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‘Somebody’s Home’ Antagonist: A Psychopath Or A Misunderstood Person Who Commits Crime To Teach?

Most mystery thrillers have an antagonist who tries to kill or harm the central character for some reason, thereby being the driving force of the story. With psychological thrillers being the new favorite genre, most of the time, there is no “worthwhile” reason behind the crime committed by the villain. The person could go without committing the crime but does so, which results in creating somewhat of a mix of horror and terror in the minds of the readers. Kaira Rouda attempts to do the same in “Somebody’s Home,” a thriller that came out in 2022 and received a mixed-bag of reviews.

One of the primary reasons for this may be that the characters are sketchy and underdeveloped. Another reason could be that several bits and pieces of the novel remained unexplained. For example, the reason why Julie decided to shift was not quite adequately explained, Sandi’s go-to plan was not elaborated, and most importantly, Tom’s reason for committing the ultimate crime was not explained in depth. Surely, the novel could do better when it comes to all of these aspects, but when it comes to Tom committing patricide, Rouda has given enough clues, which the readers are bound to gloss over because of the multiple characters narrating the events. Is it because of the unhealthy relationship that existed between the father and the son, or is it because of Tom’s neurodevelopmental disorder and anger management issues? Let’s delve deeper and try to find out the reason.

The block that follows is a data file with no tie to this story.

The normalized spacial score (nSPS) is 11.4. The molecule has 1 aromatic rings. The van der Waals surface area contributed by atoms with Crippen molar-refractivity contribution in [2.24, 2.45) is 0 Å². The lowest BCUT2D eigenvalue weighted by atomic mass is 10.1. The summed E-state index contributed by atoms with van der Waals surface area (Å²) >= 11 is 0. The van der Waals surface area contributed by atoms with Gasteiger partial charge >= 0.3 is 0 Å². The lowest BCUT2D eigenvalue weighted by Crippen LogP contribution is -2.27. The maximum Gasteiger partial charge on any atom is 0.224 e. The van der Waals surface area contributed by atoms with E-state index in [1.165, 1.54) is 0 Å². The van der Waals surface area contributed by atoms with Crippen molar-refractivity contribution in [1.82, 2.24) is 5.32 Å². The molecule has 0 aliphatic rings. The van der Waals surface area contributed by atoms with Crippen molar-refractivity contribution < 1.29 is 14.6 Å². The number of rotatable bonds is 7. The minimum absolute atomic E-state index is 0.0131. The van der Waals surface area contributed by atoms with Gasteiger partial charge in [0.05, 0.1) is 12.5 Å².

Tom is the son of the head pastor of the church in Orange County. Doug, his father, was left by his first wife (Tom’s mother) when Tom was only 6. Tom never got to know why his mother left suddenly and without him, but he eventually ended up taking the blame on himself. His father’s second wife, Sandi, was his Sunday school teacher, and though she was always very nice to him and cared for him, Doug didn’t make things easier for either of them. Doug would take out all his anger and frustration on the two of them. Growing up, Tom has known nothing but anger, hatred, and violence. His father would hit him for hours at an end and wouldn’t stop even when he bled. He would always tell him how he was a failure and how he wasn’t like everyone else.

After Sandi had two children of her own, Doug started to make Tom feel even more miserable by reminding him how he wasn’t loved anymore. Tom became very lonely. At school, he was bullied by the kids and ill-treated by the teachers for not being able to keep up with his studies. At home, his father would bully him and treat him like a punching bag. Gradually, he detached himself and stopped talking to anyone in his home. At school, when the kids tried to bully him, he would fight them, and eventually, the bullying stopped too. He was diagnosed with ADHD and dyslexia. It’s clear that his father’s anger had passed on to him, but ADHD is a serious disorder. It makes one not just distracted and inattentive but also impulsive and hyperactive. Tom wasn’t bad at heart. He knew that Vic and the other people he had grown closer to were not good company to keep. He knew that if they wanted, they could hurt people, but he also felt like he belonged with them. He felt closer to them because they acknowledged his feelings, something that no one in his family ever did. This is something to think about, actually. Most people whom we regard as criminals, are they actually bad at heart, or are they people who have always been bullied and trampled upon until they could take it no longer?